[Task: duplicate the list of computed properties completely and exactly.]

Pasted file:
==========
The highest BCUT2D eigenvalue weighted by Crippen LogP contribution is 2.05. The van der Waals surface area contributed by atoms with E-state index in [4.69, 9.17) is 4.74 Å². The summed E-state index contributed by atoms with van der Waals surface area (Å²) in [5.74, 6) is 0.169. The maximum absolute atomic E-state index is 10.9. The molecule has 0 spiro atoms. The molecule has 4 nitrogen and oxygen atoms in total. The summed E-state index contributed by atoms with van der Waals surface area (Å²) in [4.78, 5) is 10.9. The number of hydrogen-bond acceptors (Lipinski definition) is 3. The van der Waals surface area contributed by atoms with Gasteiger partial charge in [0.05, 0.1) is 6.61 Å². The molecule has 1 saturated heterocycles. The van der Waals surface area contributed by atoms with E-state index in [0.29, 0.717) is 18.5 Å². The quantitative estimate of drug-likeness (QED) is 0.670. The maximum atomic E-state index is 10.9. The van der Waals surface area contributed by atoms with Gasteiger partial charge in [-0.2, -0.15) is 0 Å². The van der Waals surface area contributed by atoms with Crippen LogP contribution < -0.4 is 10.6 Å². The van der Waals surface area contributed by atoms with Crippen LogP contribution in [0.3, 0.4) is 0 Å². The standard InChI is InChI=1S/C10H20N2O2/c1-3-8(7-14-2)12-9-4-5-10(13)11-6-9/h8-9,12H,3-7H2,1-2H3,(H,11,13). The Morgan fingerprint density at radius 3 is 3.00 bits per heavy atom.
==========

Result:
The highest BCUT2D eigenvalue weighted by Crippen LogP contribution is 2.05. The van der Waals surface area contributed by atoms with E-state index in [4.69, 9.17) is 4.74 Å². The summed E-state index contributed by atoms with van der Waals surface area (Å²) in [5.74, 6) is 0.169. The maximum absolute atomic E-state index is 10.9. The molecule has 0 spiro atoms. The molecule has 4 nitrogen and oxygen atoms in total. The summed E-state index contributed by atoms with van der Waals surface area (Å²) in [4.78, 5) is 10.9. The number of hydrogen-bond acceptors (Lipinski definition) is 3. The van der Waals surface area contributed by atoms with Gasteiger partial charge in [0.05, 0.1) is 6.61 Å². The molecule has 1 saturated heterocycles. The van der Waals surface area contributed by atoms with E-state index in [0.29, 0.717) is 18.5 Å². The quantitative estimate of drug-likeness (QED) is 0.670. The maximum atomic E-state index is 10.9. The van der Waals surface area contributed by atoms with Gasteiger partial charge in [-0.2, -0.15) is 0 Å². The van der Waals surface area contributed by atoms with Crippen LogP contribution < -0.4 is 10.6 Å². The van der Waals surface area contributed by atoms with Crippen LogP contribution in [0.3, 0.4) is 0 Å². The standard InChI is InChI=1S/C10H20N2O2/c1-3-8(7-14-2)12-9-4-5-10(13)11-6-9/h8-9,12H,3-7H2,1-2H3,(H,11,13). The Morgan fingerprint density at radius 3 is 3.00 bits per heavy atom.